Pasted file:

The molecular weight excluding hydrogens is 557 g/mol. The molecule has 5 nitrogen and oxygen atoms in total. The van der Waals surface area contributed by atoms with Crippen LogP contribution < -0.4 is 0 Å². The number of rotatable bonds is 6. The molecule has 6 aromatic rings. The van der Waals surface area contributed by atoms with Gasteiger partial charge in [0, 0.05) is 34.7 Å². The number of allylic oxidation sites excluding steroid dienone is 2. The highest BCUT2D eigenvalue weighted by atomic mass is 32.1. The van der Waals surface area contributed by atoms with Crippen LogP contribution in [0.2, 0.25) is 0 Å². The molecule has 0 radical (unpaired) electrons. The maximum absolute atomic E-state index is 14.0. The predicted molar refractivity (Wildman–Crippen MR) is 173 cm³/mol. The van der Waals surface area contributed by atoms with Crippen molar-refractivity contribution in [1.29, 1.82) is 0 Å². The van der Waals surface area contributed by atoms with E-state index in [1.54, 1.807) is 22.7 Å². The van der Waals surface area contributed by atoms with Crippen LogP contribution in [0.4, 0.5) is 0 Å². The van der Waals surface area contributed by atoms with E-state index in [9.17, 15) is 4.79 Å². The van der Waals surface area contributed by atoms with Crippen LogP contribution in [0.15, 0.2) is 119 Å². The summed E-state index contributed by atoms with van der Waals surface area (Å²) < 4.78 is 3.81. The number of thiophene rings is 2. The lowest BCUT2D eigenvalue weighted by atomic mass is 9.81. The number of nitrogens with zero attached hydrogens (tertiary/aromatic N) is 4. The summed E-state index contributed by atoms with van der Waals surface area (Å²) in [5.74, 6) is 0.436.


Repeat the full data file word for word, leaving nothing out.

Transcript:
The molecular weight excluding hydrogens is 557 g/mol. The molecule has 5 nitrogen and oxygen atoms in total. The van der Waals surface area contributed by atoms with Crippen LogP contribution < -0.4 is 0 Å². The number of rotatable bonds is 6. The molecule has 6 aromatic rings. The van der Waals surface area contributed by atoms with Gasteiger partial charge in [0, 0.05) is 34.7 Å². The number of allylic oxidation sites excluding steroid dienone is 2. The highest BCUT2D eigenvalue weighted by atomic mass is 32.1. The van der Waals surface area contributed by atoms with Crippen LogP contribution in [0.2, 0.25) is 0 Å². The molecule has 0 radical (unpaired) electrons. The maximum absolute atomic E-state index is 14.0. The predicted molar refractivity (Wildman–Crippen MR) is 173 cm³/mol. The van der Waals surface area contributed by atoms with Crippen molar-refractivity contribution in [1.29, 1.82) is 0 Å². The van der Waals surface area contributed by atoms with E-state index in [1.54, 1.807) is 22.7 Å². The van der Waals surface area contributed by atoms with Crippen LogP contribution in [0.4, 0.5) is 0 Å². The van der Waals surface area contributed by atoms with E-state index in [9.17, 15) is 4.79 Å². The van der Waals surface area contributed by atoms with Crippen LogP contribution in [0.15, 0.2) is 119 Å². The summed E-state index contributed by atoms with van der Waals surface area (Å²) < 4.78 is 3.81. The number of thiophene rings is 2. The lowest BCUT2D eigenvalue weighted by atomic mass is 9.81. The number of nitrogens with zero attached hydrogens (tertiary/aromatic N) is 4. The summed E-state index contributed by atoms with van der Waals surface area (Å²) in [5.74, 6) is 0.436.